Wednesday May 24, 2006

Anatomy of a SAML-Secured SOAP Message

As promised, here is a dissection of the SOAP message from yesterday's post on the AM 7.1 Beta Secure Web Services Tutorial.

First, let's take another look at the secured message in its entirety:

<env:Envelope xmlns:env="http://schemas.xmlsoap.org/soap/envelope/" xmlns:enc="http://schemas.xmlsoap.org/soap/encoding/" xmlns:ns0="http://sun.com/stockquote.xsd" xmlns:wsu="http://docs.oasis-open.org/wss/2004/01/oasis-200401-wss-wssecurity-utility-1.0.xsd" xmlns:xsd="http://www.w3.org/2001/XMLSchema" xmlns:xsi="http://www.w3.org/2001/XMLSchema-instance">
  <env:Header>
    <wsse:Security xmlns:wsse="http://docs.oasis-open.org/wss/2004/01/oasis-200401-wss-wssecurity-secext-01.xsd">
      <saml:Assertion xmlns:saml="urn:oasis:names:tc:SAML:1.0:assertion" AssertionID="s69f7e258e30da2b9b9f5799d4eb0c548782432bf" IssueInstant="2006-05-24T05:52:32Z" Issuer="patlinux" MajorVersion="1" MinorVersion="1">
        <saml:AuthenticationStatement AuthenticationInstant="2006-05-24T05:52:30Z" AuthenticationMethod="urn:com:sun:identity:Application">
          <saml:Subject>
            <saml:NameIdentifier>wsc</saml:NameIdentifier>
            <saml:SubjectConfirmation>
              <saml:ConfirmationMethod>urn:oasis:names:tc:SAML:1.0:cm:holder-of-key</saml:ConfirmationMethod>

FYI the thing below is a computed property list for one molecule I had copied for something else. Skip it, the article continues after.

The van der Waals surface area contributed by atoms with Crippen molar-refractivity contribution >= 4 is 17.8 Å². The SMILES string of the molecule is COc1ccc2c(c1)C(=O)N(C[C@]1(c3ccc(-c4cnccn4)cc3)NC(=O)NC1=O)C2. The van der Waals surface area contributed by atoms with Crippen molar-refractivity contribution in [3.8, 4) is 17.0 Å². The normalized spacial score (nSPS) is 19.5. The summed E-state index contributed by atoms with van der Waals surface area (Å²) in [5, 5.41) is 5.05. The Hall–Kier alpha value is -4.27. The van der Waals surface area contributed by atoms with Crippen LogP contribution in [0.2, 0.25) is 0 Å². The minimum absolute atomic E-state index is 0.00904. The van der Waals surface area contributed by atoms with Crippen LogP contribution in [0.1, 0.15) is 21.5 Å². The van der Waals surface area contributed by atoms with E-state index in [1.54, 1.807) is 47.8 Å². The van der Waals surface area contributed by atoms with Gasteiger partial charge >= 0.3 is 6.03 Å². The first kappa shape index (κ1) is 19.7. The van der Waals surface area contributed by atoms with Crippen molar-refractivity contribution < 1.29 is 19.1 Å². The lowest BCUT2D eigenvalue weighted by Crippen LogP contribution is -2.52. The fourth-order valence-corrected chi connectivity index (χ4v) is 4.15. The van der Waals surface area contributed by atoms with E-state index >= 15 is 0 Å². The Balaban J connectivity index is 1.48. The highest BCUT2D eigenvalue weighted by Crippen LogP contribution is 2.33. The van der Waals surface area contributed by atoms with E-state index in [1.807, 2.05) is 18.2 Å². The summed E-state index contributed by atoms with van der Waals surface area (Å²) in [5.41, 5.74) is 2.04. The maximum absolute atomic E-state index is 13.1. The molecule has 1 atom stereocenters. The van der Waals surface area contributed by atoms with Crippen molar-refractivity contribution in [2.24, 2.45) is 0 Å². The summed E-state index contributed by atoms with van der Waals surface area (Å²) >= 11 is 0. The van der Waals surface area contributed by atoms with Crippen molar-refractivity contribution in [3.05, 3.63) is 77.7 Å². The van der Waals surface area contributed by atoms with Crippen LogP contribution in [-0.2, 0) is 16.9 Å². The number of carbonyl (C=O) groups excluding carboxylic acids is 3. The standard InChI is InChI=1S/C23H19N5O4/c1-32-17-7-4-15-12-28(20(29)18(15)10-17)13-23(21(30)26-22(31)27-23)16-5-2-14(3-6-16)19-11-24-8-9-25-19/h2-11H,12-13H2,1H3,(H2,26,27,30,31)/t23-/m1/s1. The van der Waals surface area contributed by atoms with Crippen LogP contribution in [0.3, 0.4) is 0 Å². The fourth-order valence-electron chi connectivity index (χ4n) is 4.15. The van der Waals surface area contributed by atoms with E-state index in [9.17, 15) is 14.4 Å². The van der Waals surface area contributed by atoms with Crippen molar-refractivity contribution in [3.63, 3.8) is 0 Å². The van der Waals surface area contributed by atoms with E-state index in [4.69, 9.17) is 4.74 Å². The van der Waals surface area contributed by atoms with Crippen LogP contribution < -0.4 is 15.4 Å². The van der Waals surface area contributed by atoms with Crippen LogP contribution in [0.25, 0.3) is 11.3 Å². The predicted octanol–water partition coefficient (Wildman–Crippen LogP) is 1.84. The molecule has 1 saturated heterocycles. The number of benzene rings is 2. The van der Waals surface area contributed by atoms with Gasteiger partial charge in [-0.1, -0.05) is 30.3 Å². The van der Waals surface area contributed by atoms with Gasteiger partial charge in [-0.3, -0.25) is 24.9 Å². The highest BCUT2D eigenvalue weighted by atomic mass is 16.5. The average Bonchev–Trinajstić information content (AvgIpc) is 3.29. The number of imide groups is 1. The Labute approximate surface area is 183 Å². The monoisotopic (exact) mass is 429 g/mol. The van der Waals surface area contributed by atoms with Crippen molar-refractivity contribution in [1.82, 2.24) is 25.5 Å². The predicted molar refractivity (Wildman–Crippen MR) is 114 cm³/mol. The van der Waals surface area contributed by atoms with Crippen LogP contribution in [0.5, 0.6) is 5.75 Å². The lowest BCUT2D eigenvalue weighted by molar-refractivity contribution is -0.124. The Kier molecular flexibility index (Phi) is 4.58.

<KeyInfo xmlns="http://www.w3.org/2000/09/xmldsig#">
                <KeyName>CN=patlinux, OU=Sun Java System Application Server, O=Sun Microsystems, L=Santa Clara, ST=California, C=US</KeyName>
                <KeyValue>
                  <RSAKeyValue>
                   <Modulus>AIE1oq...</Modulus>
                   <Exponent>AQAB</Exponent>
                  </RSAKeyValue>
                </KeyValue>
              </KeyInfo>
            </saml:SubjectConfirmation>
          </saml:Subject>
        </saml:AuthenticationStatement>
        <Signature xmlns="http://www.w3.org/2000/09/xmldsig#">
          <SignedInfo>
            <CanonicalizationMethod Algorithm="http://www.w3.org/2001/10/xml-exc-c14n#"/>
            <SignatureMethod Algorithm="http://www.w3.org/2000/09/xmldsig#rsa-sha1"/>
            <Reference URI="#s69f7e258e30da2b9b9f5799d4eb0c548782432bf">
              <Transforms>
                <Transform Algorithm="http://www.w3.org/2000/09/xmldsig#enveloped-signature"/>
                <Transform Algorithm="http://www.w3.org/2001/10/xml-exc-c14n#"/>
              </Transforms>
              <DigestMethod Algorithm="http://www.w3.org/2000/09/xmldsig#sha1"/>
              <DigestValue>zdCY/1iqOMUJq/RvxsaDPWM4+7c=</DigestValue>
            </Reference>
          </SignedInfo>
        <SignatureValue>ApcX/D...</SignatureValue>
          <KeyInfo>
            <X509Data>
              <X509Certificate>MIICmj...</X509Certificate>
            </X509Data>
          </KeyInfo>
        </Signature>
      </saml:Assertion>
      <Signature xmlns="http://www.w3.org/2000/09/xmldsig#">
        <SignedInfo>
          <CanonicalizationMethod Algorithm="http://www.w3.org/2001/10/xml-exc-c14n#"/>
          <SignatureMethod Algorithm="http://www.w3.org/2000/09/xmldsig#rsa-sha1"/>
          <Reference URI="#se0ffabd98ecfdf194adc0c8ac8fb4edabf65cd3a">
            <Transforms>
              <Transform Algorithm="http://www.w3.org/2001/10/xml-exc-c14n#"/>
            </Transforms>